By Terry Savage What happens to your 40l(k) or 403(b) retirement plan when you leave your job or retire? Nothing – unless you make a decision to roll it over into a different investment. But under the stress of leaving a job, many people figure they don’t want to deal with the hassle of choosing a new retirement plan custodian. So they just let their money sit in the old plan. And that could be a big mistake.
When you leave your job for whatever reason, you have four choices. You can leave the money in your former employer’s plan, roll it into the plan at your new job, roll it over into an IRA at a mutual fund company or financial advisor, or simply withdraw the cash. Taking the cash is a huge mistake, because you’ll pay a 10 percent penalty if under age 59-1/2, along with ordinary income taxes — and you’ll lose all the future tax-deferred growth on your money.
But what about those other choices? Here’s what to consider when you have a 40l(k) plan at a company where you no longer work:
1. Investment choices. Typically a 40l(k) plan is composed of mutual funds that are designed to grow employee’s retirement assets over the long run. But once you’re retired, you might want a broader choice of investments, including more conservative choices than are in your company plan. Contact a mutual fund company such as Fidelity, Vanguard, or T. Rowe Price and ask to speak to an advisor about a potential rollover of your IRA. They will outline their suggested funds for your situation.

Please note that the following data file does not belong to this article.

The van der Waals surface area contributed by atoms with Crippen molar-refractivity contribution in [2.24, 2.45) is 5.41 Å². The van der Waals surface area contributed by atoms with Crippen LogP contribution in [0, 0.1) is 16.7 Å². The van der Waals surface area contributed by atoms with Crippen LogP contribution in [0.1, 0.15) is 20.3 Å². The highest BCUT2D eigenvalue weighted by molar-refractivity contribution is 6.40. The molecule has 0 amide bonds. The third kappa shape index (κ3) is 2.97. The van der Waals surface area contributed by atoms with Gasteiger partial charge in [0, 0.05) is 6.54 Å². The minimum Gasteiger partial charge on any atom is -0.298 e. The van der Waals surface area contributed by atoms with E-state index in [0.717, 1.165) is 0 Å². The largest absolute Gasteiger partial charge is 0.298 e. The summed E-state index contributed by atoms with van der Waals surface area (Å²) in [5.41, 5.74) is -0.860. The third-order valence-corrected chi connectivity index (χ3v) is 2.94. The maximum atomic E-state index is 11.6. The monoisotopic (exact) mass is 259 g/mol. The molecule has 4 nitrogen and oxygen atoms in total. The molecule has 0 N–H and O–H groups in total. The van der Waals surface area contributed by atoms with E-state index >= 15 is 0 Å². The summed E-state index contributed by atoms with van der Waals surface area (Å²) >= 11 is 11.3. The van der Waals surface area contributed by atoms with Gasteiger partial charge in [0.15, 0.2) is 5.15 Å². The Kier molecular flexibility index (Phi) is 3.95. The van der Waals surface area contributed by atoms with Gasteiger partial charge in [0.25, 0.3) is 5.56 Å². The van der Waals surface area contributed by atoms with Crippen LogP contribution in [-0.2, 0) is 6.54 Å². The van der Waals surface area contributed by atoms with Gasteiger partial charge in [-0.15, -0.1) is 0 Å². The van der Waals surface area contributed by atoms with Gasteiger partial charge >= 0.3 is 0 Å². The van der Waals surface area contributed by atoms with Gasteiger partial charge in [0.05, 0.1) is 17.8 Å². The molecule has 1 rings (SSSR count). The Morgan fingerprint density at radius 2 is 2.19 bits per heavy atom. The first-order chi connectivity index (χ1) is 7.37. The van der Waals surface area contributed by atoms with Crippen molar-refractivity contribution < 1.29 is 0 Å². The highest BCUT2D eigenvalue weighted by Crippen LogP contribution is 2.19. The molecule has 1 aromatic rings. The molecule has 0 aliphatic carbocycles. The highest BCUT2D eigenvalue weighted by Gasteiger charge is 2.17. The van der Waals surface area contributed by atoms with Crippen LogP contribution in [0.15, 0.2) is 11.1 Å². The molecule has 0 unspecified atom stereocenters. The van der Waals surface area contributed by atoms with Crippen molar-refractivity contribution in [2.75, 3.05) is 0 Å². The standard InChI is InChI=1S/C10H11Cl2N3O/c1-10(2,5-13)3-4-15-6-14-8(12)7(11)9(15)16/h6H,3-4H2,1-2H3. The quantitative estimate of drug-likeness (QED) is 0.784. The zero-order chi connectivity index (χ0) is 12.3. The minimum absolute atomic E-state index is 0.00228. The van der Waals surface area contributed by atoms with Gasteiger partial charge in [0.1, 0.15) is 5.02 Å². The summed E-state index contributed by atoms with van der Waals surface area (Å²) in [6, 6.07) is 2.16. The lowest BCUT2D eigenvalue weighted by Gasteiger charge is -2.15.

2. Investment costs. Some large company plans may be able to negotiate very low fees for their retirement plans. That may be one reason to stick with the company plan. To compare alternatives, ask the company plan sponsor about the “overall fees” your account pays each year. Then, when talking to a financial planner or mutual fund company about a rollover, be sure to ask about their fund fees, as well as any “annual IRA account maintenance fee” that would be charged to your account. Every little bit adds up – or subtracts – from your retirement assets.
3. Investment advice. Many company plans are set up to offer broad advice to employees about diversification of assets. Usually this is done through a fiduciary such as Financial Engines or Morningstar. However, once you are retired you may not have access to this advice. Or the advisors may specialize in the accumulation phase, instead of the “distribution” phase.
4. Accounting and paperwork. As you reach age 70-1/2, when you’ll face minimum required distributions from your retirement assets, a corporate 40l(k) may not be nearly as helpful as a mutual fund company which has the processes in place to automatically calculate – and remind you – – about MRDs. A reminder: You don’t have to keep all your investments at one custodian. And you can withdraw from one, or multiple, accounts as long as you withdraw the correct amount.
5. Special plan investments. Before you decide to roll your company retirement plan into an IRA, be aware that you may not be able to easily replace some investments specific to your plan. The company plan sponsor may offer higher yielding GICS (guaranteed investment contracts from an insurance company). Those aren’t available outside your plan. And, you may want to make special arrangements if you have long-held company stock as part of your retirement assets. Consult your tax advisor.
Whatever you decide, make time to think about and research your decision. Do not take a check from your company plan while you’re doing this homework. Instead, wait until you make a decision, and then do a direct rollover to a new plan or IRA. The new custodian will handle all the paperwork, freeing you from potential tax liability.
Your 40l(k) plan is worth a lot now – and if you make the right decisions it could be worth a lot more in the future. So, it’s worth taking the time to deal with it correctly. And that’s The Savage Truth.
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